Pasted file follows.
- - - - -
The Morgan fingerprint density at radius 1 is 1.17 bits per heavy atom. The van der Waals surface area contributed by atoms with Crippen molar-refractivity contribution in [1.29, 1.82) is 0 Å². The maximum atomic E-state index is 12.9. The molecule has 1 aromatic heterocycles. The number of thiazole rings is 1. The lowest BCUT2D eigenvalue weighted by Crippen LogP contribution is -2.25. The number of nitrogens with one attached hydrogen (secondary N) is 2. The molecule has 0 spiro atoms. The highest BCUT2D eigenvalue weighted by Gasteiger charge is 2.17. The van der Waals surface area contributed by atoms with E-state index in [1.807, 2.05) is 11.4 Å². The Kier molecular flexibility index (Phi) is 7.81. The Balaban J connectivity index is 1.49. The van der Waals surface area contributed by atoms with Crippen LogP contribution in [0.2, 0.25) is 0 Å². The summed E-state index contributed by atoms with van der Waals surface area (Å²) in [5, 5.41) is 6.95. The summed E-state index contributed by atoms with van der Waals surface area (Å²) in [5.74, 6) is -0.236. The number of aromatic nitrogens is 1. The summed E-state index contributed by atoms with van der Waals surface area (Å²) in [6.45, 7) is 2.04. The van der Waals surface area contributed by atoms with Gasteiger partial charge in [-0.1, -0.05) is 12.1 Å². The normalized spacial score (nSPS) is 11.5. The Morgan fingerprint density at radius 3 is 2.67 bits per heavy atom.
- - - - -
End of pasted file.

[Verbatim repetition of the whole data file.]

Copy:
The Morgan fingerprint density at radius 1 is 1.17 bits per heavy atom. The van der Waals surface area contributed by atoms with Crippen molar-refractivity contribution in [1.29, 1.82) is 0 Å². The maximum atomic E-state index is 12.9. The molecule has 1 aromatic heterocycles. The number of thiazole rings is 1. The lowest BCUT2D eigenvalue weighted by Crippen LogP contribution is -2.25. The number of nitrogens with one attached hydrogen (secondary N) is 2. The molecule has 0 spiro atoms. The highest BCUT2D eigenvalue weighted by Gasteiger charge is 2.17. The van der Waals surface area contributed by atoms with E-state index in [1.807, 2.05) is 11.4 Å². The Kier molecular flexibility index (Phi) is 7.81. The Balaban J connectivity index is 1.49. The van der Waals surface area contributed by atoms with Crippen LogP contribution in [0.2, 0.25) is 0 Å². The summed E-state index contributed by atoms with van der Waals surface area (Å²) in [5, 5.41) is 6.95. The summed E-state index contributed by atoms with van der Waals surface area (Å²) in [5.74, 6) is -0.236. The number of aromatic nitrogens is 1. The summed E-state index contributed by atoms with van der Waals surface area (Å²) in [6.45, 7) is 2.04. The van der Waals surface area contributed by atoms with Gasteiger partial charge in [-0.1, -0.05) is 12.1 Å². The normalized spacial score (nSPS) is 11.5. The Morgan fingerprint density at radius 3 is 2.67 bits per heavy atom.